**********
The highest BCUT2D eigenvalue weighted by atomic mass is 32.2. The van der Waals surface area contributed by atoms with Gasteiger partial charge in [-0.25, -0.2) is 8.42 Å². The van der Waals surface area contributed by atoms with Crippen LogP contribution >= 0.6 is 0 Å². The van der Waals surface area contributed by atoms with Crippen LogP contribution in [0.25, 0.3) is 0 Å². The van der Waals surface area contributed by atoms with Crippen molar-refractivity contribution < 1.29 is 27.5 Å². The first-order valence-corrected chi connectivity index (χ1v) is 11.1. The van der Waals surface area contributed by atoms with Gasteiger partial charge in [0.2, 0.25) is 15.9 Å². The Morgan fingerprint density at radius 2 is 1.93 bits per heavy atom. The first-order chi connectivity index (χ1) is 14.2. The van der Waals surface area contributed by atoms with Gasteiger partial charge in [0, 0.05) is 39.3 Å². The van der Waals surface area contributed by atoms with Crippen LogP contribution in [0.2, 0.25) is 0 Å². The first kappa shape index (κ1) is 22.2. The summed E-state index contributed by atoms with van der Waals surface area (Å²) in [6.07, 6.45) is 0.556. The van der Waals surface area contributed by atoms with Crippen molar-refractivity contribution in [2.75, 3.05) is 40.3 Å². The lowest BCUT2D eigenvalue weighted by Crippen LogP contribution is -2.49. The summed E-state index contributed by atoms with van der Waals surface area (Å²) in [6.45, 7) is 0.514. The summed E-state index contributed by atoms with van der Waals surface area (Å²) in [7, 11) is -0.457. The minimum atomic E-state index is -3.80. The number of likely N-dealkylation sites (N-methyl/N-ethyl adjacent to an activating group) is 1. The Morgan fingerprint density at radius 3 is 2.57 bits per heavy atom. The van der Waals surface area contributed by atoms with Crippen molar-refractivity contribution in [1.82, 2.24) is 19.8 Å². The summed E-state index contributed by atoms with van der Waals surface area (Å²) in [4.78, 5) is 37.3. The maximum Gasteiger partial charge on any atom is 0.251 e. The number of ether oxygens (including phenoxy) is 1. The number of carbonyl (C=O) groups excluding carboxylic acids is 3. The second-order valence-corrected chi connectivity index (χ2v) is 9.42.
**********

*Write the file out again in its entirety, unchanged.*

The highest BCUT2D eigenvalue weighted by atomic mass is 32.2. The van der Waals surface area contributed by atoms with Gasteiger partial charge in [-0.25, -0.2) is 8.42 Å². The van der Waals surface area contributed by atoms with Crippen LogP contribution >= 0.6 is 0 Å². The van der Waals surface area contributed by atoms with Crippen LogP contribution in [0.25, 0.3) is 0 Å². The van der Waals surface area contributed by atoms with Crippen molar-refractivity contribution < 1.29 is 27.5 Å². The first-order valence-corrected chi connectivity index (χ1v) is 11.1. The van der Waals surface area contributed by atoms with Gasteiger partial charge in [0.2, 0.25) is 15.9 Å². The Morgan fingerprint density at radius 2 is 1.93 bits per heavy atom. The first-order chi connectivity index (χ1) is 14.2. The van der Waals surface area contributed by atoms with Gasteiger partial charge in [0, 0.05) is 39.3 Å². The van der Waals surface area contributed by atoms with Crippen LogP contribution in [0.2, 0.25) is 0 Å². The first kappa shape index (κ1) is 22.2. The summed E-state index contributed by atoms with van der Waals surface area (Å²) in [6.07, 6.45) is 0.556. The van der Waals surface area contributed by atoms with Crippen molar-refractivity contribution in [2.75, 3.05) is 40.3 Å². The lowest BCUT2D eigenvalue weighted by Crippen LogP contribution is -2.49. The summed E-state index contributed by atoms with van der Waals surface area (Å²) in [6.45, 7) is 0.514. The summed E-state index contributed by atoms with van der Waals surface area (Å²) in [7, 11) is -0.457. The minimum atomic E-state index is -3.80. The number of likely N-dealkylation sites (N-methyl/N-ethyl adjacent to an activating group) is 1. The Morgan fingerprint density at radius 3 is 2.57 bits per heavy atom. The van der Waals surface area contributed by atoms with Crippen molar-refractivity contribution in [1.82, 2.24) is 19.8 Å². The summed E-state index contributed by atoms with van der Waals surface area (Å²) in [4.78, 5) is 37.3. The maximum Gasteiger partial charge on any atom is 0.251 e. The number of ether oxygens (including phenoxy) is 1. The number of carbonyl (C=O) groups excluding carboxylic acids is 3. The second-order valence-corrected chi connectivity index (χ2v) is 9.42.